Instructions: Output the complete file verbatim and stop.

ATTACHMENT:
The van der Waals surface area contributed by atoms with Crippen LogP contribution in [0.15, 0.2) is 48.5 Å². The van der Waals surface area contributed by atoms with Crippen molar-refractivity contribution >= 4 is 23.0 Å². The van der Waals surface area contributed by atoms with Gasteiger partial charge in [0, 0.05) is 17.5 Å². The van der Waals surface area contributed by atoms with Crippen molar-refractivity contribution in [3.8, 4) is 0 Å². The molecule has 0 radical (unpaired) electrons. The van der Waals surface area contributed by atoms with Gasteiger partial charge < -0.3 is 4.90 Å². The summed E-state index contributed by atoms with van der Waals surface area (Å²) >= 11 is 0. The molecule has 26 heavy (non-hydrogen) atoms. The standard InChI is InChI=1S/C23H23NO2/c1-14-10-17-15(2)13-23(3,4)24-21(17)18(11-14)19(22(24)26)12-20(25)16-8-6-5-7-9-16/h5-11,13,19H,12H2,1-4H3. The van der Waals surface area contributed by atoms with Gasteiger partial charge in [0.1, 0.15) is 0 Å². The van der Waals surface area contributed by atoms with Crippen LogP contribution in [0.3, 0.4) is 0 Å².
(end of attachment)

The van der Waals surface area contributed by atoms with Crippen LogP contribution in [0.15, 0.2) is 48.5 Å². The van der Waals surface area contributed by atoms with Crippen molar-refractivity contribution >= 4 is 23.0 Å². The van der Waals surface area contributed by atoms with Gasteiger partial charge in [0, 0.05) is 17.5 Å². The van der Waals surface area contributed by atoms with Crippen molar-refractivity contribution in [3.8, 4) is 0 Å². The molecule has 0 radical (unpaired) electrons. The van der Waals surface area contributed by atoms with Gasteiger partial charge < -0.3 is 4.90 Å². The summed E-state index contributed by atoms with van der Waals surface area (Å²) >= 11 is 0. The molecule has 26 heavy (non-hydrogen) atoms. The standard InChI is InChI=1S/C23H23NO2/c1-14-10-17-15(2)13-23(3,4)24-21(17)18(11-14)19(22(24)26)12-20(25)16-8-6-5-7-9-16/h5-11,13,19H,12H2,1-4H3. The van der Waals surface area contributed by atoms with Gasteiger partial charge in [0.1, 0.15) is 0 Å². The van der Waals surface area contributed by atoms with Crippen LogP contribution in [0.3, 0.4) is 0 Å².